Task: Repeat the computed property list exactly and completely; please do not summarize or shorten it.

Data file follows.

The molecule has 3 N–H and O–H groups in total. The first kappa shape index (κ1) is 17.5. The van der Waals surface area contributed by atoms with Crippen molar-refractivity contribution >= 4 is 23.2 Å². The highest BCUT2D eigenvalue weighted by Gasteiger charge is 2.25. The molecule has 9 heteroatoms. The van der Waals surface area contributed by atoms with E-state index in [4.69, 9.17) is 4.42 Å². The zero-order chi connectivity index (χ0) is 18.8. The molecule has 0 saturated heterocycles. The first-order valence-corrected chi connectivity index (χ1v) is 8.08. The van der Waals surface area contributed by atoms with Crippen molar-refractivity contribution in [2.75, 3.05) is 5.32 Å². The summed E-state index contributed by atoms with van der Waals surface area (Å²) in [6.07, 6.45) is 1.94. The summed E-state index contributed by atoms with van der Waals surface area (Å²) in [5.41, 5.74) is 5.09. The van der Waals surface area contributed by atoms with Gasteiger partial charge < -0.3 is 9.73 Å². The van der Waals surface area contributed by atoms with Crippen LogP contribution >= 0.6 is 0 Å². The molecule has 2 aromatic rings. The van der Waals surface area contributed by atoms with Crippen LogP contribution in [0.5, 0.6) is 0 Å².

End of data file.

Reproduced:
The molecule has 3 N–H and O–H groups in total. The first kappa shape index (κ1) is 17.5. The van der Waals surface area contributed by atoms with Crippen molar-refractivity contribution >= 4 is 23.2 Å². The highest BCUT2D eigenvalue weighted by Gasteiger charge is 2.25. The molecule has 9 heteroatoms. The van der Waals surface area contributed by atoms with E-state index in [4.69, 9.17) is 4.42 Å². The zero-order chi connectivity index (χ0) is 18.8. The molecule has 0 saturated heterocycles. The first-order valence-corrected chi connectivity index (χ1v) is 8.08. The van der Waals surface area contributed by atoms with Crippen molar-refractivity contribution in [2.75, 3.05) is 5.32 Å². The summed E-state index contributed by atoms with van der Waals surface area (Å²) in [6.07, 6.45) is 1.94. The summed E-state index contributed by atoms with van der Waals surface area (Å²) in [5.41, 5.74) is 5.09. The van der Waals surface area contributed by atoms with Gasteiger partial charge < -0.3 is 9.73 Å². The van der Waals surface area contributed by atoms with Crippen LogP contribution >= 0.6 is 0 Å². The molecule has 2 aromatic rings. The van der Waals surface area contributed by atoms with Crippen LogP contribution in [0.5, 0.6) is 0 Å².